United Regional CEO, local lawyer explain vaccine mandate

Local News

WICHITA FALLS (KFDX/KJTL) — United Regional joins the list of companies that will require all staff and providers to get vaccinated against Covid-19.

Effective Monday, November 1, all employees and medical staff at United Regional will be required to have the vaccine.

“For this decision to have political overtones, that was not the intent,” Phyllis Cowling, President and CEO of United Regional Health Care System, said. “It was from a healthcare perspective and from a staffing perspective.”

Every single employee in the United Regional Health Care System must be vaccinated. Unless they have an approved disability, religious exemption or have recently tested positive for covid-19, employees including temps and students must get the shot.

“I know some people will disagree with it, maybe a lot of people,” Cowling said. “But we are also trying to take the step that we feel is appropriate for our responsibilities as a health organization for this community.”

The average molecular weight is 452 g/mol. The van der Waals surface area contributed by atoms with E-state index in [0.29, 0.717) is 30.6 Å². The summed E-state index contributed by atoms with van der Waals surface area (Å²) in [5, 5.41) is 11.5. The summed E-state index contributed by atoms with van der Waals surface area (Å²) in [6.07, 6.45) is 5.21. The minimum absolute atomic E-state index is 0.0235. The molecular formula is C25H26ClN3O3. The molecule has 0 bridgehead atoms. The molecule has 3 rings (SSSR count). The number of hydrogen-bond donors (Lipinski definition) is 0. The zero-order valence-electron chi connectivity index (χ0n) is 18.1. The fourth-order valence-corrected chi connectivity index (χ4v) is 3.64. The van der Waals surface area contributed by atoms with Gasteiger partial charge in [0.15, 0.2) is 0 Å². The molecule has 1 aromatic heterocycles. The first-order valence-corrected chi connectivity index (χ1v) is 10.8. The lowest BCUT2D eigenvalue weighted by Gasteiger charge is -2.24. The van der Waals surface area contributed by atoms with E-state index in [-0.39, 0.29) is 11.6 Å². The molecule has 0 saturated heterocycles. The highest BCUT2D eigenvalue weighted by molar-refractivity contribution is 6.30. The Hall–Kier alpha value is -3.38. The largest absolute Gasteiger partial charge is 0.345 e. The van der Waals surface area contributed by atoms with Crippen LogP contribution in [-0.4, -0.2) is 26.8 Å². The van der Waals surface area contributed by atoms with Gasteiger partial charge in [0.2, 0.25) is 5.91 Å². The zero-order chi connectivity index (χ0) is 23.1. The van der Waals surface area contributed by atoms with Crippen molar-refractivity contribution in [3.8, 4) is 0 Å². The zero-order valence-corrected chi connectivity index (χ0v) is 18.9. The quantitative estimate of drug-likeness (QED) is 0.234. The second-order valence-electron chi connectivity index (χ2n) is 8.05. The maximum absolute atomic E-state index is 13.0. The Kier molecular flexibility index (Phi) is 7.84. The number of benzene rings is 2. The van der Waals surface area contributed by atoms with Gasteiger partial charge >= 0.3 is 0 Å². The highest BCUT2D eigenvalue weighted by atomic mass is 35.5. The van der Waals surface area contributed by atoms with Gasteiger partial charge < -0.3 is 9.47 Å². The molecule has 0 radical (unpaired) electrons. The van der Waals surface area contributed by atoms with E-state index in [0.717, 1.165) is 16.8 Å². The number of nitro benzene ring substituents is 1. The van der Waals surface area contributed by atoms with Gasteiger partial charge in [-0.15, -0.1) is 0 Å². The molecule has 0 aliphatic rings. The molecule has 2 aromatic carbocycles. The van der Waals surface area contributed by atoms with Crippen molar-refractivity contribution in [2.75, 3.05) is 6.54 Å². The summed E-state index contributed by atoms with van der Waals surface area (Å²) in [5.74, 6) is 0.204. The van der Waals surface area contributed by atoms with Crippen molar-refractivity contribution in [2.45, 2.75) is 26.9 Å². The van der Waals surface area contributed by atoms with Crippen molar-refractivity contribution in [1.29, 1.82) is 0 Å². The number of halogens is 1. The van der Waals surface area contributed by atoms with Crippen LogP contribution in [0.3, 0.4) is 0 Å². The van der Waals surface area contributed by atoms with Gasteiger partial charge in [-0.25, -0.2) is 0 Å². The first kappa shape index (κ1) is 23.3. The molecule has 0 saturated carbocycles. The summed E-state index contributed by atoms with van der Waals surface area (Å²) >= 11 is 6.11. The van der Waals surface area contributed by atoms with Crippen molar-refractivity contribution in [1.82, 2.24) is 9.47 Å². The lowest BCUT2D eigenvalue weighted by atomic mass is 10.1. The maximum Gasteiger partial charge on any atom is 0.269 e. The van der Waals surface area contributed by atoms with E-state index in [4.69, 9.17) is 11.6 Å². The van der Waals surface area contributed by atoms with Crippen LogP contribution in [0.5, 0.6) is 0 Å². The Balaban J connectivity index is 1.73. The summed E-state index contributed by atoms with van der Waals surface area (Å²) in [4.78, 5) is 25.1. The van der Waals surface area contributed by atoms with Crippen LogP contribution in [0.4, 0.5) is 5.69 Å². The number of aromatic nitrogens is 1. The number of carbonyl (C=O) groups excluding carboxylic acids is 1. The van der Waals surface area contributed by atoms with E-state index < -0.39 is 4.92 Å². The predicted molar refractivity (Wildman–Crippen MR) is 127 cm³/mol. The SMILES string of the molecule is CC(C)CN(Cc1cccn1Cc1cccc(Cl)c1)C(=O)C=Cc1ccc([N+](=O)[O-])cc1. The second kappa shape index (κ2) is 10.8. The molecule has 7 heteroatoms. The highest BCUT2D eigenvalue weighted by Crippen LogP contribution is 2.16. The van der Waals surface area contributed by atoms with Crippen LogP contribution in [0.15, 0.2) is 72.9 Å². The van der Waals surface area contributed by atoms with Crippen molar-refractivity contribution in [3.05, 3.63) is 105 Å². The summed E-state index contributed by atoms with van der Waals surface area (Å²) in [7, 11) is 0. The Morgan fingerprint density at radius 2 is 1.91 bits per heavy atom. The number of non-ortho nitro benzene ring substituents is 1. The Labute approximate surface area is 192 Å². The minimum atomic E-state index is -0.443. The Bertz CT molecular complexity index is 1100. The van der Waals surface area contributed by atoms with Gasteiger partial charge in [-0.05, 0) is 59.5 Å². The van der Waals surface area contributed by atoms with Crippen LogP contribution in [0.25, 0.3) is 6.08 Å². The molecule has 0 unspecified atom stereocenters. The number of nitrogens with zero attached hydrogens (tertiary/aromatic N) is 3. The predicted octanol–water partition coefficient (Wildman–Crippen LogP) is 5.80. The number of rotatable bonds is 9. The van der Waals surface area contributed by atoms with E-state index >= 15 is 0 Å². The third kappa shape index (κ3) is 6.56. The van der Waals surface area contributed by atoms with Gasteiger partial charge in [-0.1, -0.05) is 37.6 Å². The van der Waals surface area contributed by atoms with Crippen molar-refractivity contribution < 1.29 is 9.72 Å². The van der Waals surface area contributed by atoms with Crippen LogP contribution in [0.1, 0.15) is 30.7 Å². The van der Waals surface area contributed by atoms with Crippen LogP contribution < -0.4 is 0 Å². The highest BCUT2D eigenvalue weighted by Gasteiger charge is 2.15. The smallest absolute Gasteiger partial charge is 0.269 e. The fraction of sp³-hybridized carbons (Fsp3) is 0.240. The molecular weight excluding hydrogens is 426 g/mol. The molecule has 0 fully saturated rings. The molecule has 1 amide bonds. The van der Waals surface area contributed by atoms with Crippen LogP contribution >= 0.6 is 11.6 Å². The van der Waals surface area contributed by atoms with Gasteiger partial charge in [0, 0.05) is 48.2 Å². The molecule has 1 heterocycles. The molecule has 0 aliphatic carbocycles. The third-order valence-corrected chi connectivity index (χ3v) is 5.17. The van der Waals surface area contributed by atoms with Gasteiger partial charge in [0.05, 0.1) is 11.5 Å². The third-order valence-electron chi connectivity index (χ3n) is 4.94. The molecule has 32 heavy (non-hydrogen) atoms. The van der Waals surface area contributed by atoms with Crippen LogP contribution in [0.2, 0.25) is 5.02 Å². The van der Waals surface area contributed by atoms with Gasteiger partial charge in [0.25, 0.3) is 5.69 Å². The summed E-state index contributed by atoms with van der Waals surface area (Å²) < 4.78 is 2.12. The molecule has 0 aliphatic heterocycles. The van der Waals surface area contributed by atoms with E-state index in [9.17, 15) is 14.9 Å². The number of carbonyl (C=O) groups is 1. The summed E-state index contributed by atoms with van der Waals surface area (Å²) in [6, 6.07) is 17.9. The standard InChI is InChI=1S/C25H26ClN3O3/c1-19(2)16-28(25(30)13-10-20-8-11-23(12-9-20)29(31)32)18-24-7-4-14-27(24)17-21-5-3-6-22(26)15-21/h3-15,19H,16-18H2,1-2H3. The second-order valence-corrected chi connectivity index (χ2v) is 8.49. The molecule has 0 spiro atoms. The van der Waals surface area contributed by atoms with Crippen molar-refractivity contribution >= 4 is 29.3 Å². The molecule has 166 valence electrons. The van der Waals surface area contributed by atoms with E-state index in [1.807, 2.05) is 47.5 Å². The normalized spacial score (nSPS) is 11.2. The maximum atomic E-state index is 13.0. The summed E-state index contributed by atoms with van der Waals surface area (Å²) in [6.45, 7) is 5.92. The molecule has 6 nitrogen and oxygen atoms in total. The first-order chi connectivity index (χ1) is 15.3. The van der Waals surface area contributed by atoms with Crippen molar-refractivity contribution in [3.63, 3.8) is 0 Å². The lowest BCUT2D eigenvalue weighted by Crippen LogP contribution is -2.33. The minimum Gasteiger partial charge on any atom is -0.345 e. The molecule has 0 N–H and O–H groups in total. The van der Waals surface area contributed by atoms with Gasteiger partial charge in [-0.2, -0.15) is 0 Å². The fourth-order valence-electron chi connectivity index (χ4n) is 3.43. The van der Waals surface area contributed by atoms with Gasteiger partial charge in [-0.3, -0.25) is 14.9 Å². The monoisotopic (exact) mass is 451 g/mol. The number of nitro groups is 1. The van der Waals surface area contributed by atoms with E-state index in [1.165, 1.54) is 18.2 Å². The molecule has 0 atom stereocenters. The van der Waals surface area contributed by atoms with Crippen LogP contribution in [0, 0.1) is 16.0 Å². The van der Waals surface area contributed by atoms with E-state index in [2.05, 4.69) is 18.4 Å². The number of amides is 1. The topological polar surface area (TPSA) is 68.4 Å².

Cowling said with the FDA recently approving the Pfizer vaccine for people 16 and up, that strongly influenced the hospital’s decision to make this mandate.

For employees who may seek potential litigation, unless they fall under the criteria already set, they may be out of luck.

“If you’re under a collective bargaining agreement that somehow allows you to refuse to get a vaccine, which is unlikely in Texas because we don’t have that many unions, then you’re pretty much gonna have to get the vaccine,” Wichita Falls attorney Kathleen Brown said. “You do have a choice; you don’t have to get the vaccine, but your choice may not be the one you want, which is you have to seek employment elsewhere.”

With United Regional seeing more 100 Covid hospitalizations and very few beds available for any patient, Cowling fears the worst may be yet to come.

“We know what it takes to work our way through the surge, and I’m hopeful, but not confident, that this surge will not be long lasting,” Cowling said. “If it extends for a period, that’s where my fear comes in.”

Fear is setting in, and more measures are being made as hospitals are stretched to their limit by Covid-19.

Cowling said she thinks more than 50% of employees are currently vaccinated.

There are plenty of places where unvaccinated employees can still receive the vaccine.

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